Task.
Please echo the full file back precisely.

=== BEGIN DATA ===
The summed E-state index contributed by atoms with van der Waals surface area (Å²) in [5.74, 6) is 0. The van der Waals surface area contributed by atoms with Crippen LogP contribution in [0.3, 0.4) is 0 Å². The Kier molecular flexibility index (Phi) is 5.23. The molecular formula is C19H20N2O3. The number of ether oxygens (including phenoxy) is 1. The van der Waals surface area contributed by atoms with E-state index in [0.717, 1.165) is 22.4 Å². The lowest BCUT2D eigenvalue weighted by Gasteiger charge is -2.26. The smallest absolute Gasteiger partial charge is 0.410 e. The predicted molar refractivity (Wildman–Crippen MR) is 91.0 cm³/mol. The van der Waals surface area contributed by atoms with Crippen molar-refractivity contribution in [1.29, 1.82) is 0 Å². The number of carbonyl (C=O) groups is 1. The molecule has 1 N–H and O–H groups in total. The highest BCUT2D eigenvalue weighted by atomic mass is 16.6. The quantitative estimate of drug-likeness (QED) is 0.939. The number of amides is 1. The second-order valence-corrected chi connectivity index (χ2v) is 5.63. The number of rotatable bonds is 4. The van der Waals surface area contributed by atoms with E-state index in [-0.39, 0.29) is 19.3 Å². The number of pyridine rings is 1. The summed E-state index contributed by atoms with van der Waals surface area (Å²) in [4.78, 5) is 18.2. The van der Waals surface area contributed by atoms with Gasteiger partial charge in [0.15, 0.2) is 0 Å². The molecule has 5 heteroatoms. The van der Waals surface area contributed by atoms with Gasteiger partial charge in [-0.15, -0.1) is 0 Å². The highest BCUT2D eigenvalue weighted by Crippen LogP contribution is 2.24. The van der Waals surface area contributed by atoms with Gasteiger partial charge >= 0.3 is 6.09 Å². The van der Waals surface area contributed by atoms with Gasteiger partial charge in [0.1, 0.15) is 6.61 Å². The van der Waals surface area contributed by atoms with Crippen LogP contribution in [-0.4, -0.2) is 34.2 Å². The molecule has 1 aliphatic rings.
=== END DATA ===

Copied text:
The summed E-state index contributed by atoms with van der Waals surface area (Å²) in [5.74, 6) is 0. The van der Waals surface area contributed by atoms with Crippen LogP contribution in [0.3, 0.4) is 0 Å². The Kier molecular flexibility index (Phi) is 5.23. The molecular formula is C19H20N2O3. The number of ether oxygens (including phenoxy) is 1. The van der Waals surface area contributed by atoms with E-state index in [0.717, 1.165) is 22.4 Å². The lowest BCUT2D eigenvalue weighted by Gasteiger charge is -2.26. The smallest absolute Gasteiger partial charge is 0.410 e. The predicted molar refractivity (Wildman–Crippen MR) is 91.0 cm³/mol. The van der Waals surface area contributed by atoms with Crippen molar-refractivity contribution in [1.29, 1.82) is 0 Å². The number of carbonyl (C=O) groups is 1. The molecule has 1 N–H and O–H groups in total. The highest BCUT2D eigenvalue weighted by atomic mass is 16.6. The quantitative estimate of drug-likeness (QED) is 0.939. The number of amides is 1. The second-order valence-corrected chi connectivity index (χ2v) is 5.63. The number of rotatable bonds is 4. The van der Waals surface area contributed by atoms with E-state index in [-0.39, 0.29) is 19.3 Å². The number of pyridine rings is 1. The summed E-state index contributed by atoms with van der Waals surface area (Å²) in [4.78, 5) is 18.2. The van der Waals surface area contributed by atoms with Gasteiger partial charge in [0.15, 0.2) is 0 Å². The molecule has 5 heteroatoms. The van der Waals surface area contributed by atoms with Gasteiger partial charge in [-0.15, -0.1) is 0 Å². The highest BCUT2D eigenvalue weighted by Crippen LogP contribution is 2.24. The van der Waals surface area contributed by atoms with Gasteiger partial charge >= 0.3 is 6.09 Å². The van der Waals surface area contributed by atoms with Gasteiger partial charge in [0.1, 0.15) is 6.61 Å². The van der Waals surface area contributed by atoms with Crippen LogP contribution in [-0.4, -0.2) is 34.2 Å². The molecule has 1 aliphatic rings.